Trial.” cried Bull, with face of scarlet, “ Out of my sight, cajoling varlet !

You and your ratsbane coadjutors
Presume to come to me as suitors !
Do you, convicted, old offenders,
Set up for constitution-menders ?
You, whose whole nature is at strife
With every principle of life!
Trial, indeed! I'll try to throttle
Your poisoned throats, and break your bottle,

So quit my sight, and tell your mixer,
However he may fume and storm,

He must return to the elixir,
That's labelled with the word “Reform.'"

66

THE LAND VERSUS THE SEA.-ANON.

OH! give me to tread the steadfast Earth,

With a firm step bold and free:

For surely a rood of land is worth

More than an acre of sea :
The pleasure that lies in the deep, deep sea,

Lieth all too deep for me.
The tiller I leave where the fierce winds blow,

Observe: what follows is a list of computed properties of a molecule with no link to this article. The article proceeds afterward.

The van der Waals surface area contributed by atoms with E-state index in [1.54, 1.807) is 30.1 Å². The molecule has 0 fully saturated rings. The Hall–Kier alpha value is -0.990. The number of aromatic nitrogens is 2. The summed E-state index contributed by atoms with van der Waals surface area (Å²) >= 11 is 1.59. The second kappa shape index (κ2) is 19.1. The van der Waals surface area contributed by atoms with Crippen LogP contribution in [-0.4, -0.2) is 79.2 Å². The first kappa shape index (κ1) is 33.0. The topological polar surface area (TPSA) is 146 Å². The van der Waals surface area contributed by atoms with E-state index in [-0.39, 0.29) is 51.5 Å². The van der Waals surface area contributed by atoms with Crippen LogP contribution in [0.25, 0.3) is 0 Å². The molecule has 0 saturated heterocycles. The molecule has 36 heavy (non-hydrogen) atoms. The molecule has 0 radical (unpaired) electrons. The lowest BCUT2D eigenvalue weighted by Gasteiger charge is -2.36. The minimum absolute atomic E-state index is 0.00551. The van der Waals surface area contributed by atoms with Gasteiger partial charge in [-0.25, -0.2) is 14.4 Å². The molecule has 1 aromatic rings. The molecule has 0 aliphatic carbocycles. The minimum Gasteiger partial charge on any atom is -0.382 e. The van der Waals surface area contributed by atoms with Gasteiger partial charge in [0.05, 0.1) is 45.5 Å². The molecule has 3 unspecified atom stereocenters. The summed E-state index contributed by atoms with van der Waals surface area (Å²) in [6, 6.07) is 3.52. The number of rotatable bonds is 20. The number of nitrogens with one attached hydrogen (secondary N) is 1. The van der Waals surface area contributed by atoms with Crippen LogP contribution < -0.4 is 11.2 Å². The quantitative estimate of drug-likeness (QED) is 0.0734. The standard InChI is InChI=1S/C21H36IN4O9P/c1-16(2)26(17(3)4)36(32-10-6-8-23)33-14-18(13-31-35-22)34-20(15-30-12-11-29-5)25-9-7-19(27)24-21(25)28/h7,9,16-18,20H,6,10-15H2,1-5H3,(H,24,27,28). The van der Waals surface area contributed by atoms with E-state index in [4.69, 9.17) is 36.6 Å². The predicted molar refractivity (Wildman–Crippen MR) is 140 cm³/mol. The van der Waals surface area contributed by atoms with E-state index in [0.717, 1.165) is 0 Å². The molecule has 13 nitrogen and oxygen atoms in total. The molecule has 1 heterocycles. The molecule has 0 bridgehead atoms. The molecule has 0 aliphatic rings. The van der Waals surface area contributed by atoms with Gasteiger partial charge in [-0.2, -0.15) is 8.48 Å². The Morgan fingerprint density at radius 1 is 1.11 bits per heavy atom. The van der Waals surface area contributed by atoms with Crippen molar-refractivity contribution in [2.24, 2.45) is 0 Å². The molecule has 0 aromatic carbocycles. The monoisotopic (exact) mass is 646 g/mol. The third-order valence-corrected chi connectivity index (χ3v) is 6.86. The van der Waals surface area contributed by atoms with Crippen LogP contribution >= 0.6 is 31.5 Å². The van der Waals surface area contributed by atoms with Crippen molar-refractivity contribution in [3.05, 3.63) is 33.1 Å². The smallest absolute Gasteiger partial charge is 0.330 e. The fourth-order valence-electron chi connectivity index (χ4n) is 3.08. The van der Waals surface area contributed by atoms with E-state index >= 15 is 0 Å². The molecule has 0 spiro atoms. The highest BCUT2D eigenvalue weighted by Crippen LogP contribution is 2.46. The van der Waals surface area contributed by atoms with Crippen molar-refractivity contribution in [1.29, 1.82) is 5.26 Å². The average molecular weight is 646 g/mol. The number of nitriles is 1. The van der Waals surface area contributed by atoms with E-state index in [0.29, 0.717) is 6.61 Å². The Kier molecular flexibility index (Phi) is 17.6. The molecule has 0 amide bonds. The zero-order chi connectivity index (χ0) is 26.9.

And I'll be a tiller of ground:
The only bark that I wish to know,

Is the bark of my faithful hound:
For the pleasure that lies in the deep, deep sea,

Lieth all too deep for me.
A summer-day's eruise 'neath a squalless sky

Is doubtless a right merry thing,
As swiftly past Cape and headland we fly,

On our sea-gull's snowy wing;
Yet the pleasure that lies in the deep, deep sea,

Lieth all too deep for me.

Though to woo the sea may be full of bliss,

Whilst her voice is sweet and low,
Yet her wavelet lips seem meeting your kiss

When you reel to the might of a blow.
Oh! the pleasure that lies in the deep, deep sea,

Lieth all too deep for me.
Then the night-capped waves grow wild in their glee,